Friday, April 7, 2017

Another project from Waywords and Meansigns

A third offering from Waywords and Meansigns is due out on May 4th. According to an article from Hyperallergic, this one will concentrate on individual passages from the Wake rather than full chapters. The second rendition of the Wake from 2016 can be found at the bottom of the Hyperallegic article. 

Friday, January 13, 2017

A Wake for James Joyce
"James Joyce, widely regarded as Ireland’s greatest author, dies in Zurich, Switzerland, at the age of 58. ...

Monday, October 10, 2016

PQ on Trump in the Wake

Unlike me, someone's keeping up their Finnegans Wake blog. Finnegans, Wake! has a new piece on how the Wake foretold Trump, which is no surprise as it seems to foretell pretty much everything. Unfortunately, it does not reveal how our  own sad spectacle ends. Or perhaps it does, had we but eyes to read and ears to hear. Check it all out HERE.

Tuesday, June 28, 2016


I've been watching a PBS series called The Greeks tonight. Much to my surprise, an early segment showed how we know about the so called Dark Ages of Greece through archeologists digging through the garbage dumps of ancient Greece. Guess what kind of things they found in the trash? Papyri of ancient Greek writings. Preeminently Homer.

Thanks, ancient Greeks, for throwing stuff out. Even the premier texts of Western Civilization.

And thanks, Mr. Joyce for making me see how important this is.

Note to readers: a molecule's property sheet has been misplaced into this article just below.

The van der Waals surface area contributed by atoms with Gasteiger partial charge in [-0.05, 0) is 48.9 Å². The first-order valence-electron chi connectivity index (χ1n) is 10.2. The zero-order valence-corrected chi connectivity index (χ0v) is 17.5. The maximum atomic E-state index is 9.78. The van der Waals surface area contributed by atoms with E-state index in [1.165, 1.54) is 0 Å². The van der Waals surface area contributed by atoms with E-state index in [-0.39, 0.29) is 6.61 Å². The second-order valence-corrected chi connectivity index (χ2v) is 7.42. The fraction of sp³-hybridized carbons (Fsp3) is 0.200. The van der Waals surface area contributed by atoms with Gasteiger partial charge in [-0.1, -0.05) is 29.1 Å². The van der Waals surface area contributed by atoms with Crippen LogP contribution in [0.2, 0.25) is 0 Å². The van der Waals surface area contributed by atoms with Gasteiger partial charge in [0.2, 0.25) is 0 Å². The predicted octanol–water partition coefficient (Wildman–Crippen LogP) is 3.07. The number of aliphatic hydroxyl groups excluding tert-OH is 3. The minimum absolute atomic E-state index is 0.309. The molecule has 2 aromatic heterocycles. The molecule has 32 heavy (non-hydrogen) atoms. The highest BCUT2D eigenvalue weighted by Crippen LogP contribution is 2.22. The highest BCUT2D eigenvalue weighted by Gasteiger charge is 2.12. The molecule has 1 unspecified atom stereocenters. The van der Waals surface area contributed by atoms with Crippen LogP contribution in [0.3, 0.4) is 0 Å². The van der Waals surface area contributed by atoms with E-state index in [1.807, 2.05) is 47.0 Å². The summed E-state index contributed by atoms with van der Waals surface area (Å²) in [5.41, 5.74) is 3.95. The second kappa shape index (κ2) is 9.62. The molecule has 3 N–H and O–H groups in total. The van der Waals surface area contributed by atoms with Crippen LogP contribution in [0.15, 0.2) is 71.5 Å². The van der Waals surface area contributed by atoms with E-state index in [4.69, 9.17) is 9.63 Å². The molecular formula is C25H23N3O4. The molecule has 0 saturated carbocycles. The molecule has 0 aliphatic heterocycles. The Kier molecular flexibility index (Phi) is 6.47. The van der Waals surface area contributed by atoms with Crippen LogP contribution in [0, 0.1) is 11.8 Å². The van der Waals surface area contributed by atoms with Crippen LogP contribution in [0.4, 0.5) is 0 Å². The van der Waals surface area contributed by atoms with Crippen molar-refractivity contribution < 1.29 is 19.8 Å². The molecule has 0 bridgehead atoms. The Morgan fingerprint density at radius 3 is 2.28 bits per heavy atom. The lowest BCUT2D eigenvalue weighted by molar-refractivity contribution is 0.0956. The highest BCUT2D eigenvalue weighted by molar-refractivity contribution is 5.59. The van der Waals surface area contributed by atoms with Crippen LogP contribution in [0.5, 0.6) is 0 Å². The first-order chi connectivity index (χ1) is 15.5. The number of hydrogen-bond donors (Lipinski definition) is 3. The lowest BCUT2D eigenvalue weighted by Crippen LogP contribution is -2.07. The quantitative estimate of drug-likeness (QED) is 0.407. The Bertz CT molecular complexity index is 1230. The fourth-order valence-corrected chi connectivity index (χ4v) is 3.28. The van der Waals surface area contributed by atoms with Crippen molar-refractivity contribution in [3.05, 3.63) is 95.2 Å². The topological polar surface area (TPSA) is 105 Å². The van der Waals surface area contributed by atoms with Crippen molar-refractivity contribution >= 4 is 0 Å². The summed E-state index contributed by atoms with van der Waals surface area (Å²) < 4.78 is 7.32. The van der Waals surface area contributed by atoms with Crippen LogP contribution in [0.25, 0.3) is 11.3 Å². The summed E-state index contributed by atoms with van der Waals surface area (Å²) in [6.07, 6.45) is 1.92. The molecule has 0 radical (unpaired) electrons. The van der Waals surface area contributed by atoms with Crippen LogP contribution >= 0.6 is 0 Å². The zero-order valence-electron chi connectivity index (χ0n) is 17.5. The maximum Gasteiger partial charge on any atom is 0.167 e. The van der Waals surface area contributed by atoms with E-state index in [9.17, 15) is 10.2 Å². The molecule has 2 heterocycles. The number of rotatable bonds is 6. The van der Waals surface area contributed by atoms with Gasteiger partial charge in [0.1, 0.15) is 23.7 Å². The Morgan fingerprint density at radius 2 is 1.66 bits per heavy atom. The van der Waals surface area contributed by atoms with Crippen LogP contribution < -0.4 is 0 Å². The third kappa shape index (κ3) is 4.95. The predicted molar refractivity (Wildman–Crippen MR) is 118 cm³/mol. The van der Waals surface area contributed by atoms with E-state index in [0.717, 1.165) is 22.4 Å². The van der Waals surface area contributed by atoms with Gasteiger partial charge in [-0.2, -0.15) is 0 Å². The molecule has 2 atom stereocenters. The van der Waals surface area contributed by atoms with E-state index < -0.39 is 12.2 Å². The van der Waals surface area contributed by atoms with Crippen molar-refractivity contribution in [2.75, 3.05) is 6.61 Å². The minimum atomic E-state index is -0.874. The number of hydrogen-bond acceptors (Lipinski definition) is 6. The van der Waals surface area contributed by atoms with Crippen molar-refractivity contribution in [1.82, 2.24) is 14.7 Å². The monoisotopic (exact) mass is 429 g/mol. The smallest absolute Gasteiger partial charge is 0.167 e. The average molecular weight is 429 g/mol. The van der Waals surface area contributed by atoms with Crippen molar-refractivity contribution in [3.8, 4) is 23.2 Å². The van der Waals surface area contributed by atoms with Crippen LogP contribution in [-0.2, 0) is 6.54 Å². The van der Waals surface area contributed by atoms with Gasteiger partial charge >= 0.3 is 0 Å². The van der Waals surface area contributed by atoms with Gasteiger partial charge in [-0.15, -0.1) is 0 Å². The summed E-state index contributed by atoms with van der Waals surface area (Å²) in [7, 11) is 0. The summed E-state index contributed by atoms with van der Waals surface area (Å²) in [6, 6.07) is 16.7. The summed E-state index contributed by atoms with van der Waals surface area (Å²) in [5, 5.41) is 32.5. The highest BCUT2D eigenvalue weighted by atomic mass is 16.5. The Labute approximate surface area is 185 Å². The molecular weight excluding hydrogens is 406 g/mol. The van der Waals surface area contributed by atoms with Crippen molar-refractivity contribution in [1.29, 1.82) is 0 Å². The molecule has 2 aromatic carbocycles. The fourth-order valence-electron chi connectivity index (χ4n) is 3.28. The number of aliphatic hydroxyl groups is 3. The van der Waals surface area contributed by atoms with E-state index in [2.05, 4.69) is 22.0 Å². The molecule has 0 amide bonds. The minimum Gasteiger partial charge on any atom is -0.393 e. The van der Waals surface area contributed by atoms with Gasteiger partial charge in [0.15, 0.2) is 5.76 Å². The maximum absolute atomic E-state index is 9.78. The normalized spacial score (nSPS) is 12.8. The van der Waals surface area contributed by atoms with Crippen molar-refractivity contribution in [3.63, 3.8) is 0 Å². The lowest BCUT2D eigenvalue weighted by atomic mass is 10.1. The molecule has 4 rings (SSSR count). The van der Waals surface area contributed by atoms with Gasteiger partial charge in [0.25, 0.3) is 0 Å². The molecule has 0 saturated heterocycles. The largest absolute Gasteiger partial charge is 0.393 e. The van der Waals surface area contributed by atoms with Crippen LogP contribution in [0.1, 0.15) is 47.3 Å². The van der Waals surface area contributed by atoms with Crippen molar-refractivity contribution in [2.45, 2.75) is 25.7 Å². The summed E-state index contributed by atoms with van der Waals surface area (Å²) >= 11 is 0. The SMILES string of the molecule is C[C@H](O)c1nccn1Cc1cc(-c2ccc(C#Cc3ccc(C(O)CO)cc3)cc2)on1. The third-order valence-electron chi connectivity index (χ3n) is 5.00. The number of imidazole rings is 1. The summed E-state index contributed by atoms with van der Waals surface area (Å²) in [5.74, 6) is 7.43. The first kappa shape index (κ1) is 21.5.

Thursday, June 16, 2016

Happy Bloomsday, 2016!

Bloomsday snuck up on me this year. (Apparently it did on Google Blogger too, as I just noticed that the wavy red line beneath it as I write means that they don't recognize Bloomsday as a word. Come on, Google, you've had over a hundred years to catch up on this.) I was actually scrolling through the more depressing news of the day when I saw an article about Ulysses in the Daily Beast. It's about the judge who rendered the verdict that lifted the ban on Ulysses, and you can read it HERE.

The writer of the piece, Ben Cosgrove, notes how incisive Judge John M. Woolsey's literary observations are, and quotes from his opinion thusly:

"Joyce has attempted—it seems to me, with astonishing success—to show how the screen of consciousness with its ever-shifting kaleidoscopic impressions carries, as it were on a plastic palimpsest, not only what is in the focus of each man's observation of the actual things about him, but also in a penumbral zone residua of past impressions, some recent and some drawn up by association from the domain of the subconscious."

Thank you, Judge Woolsey.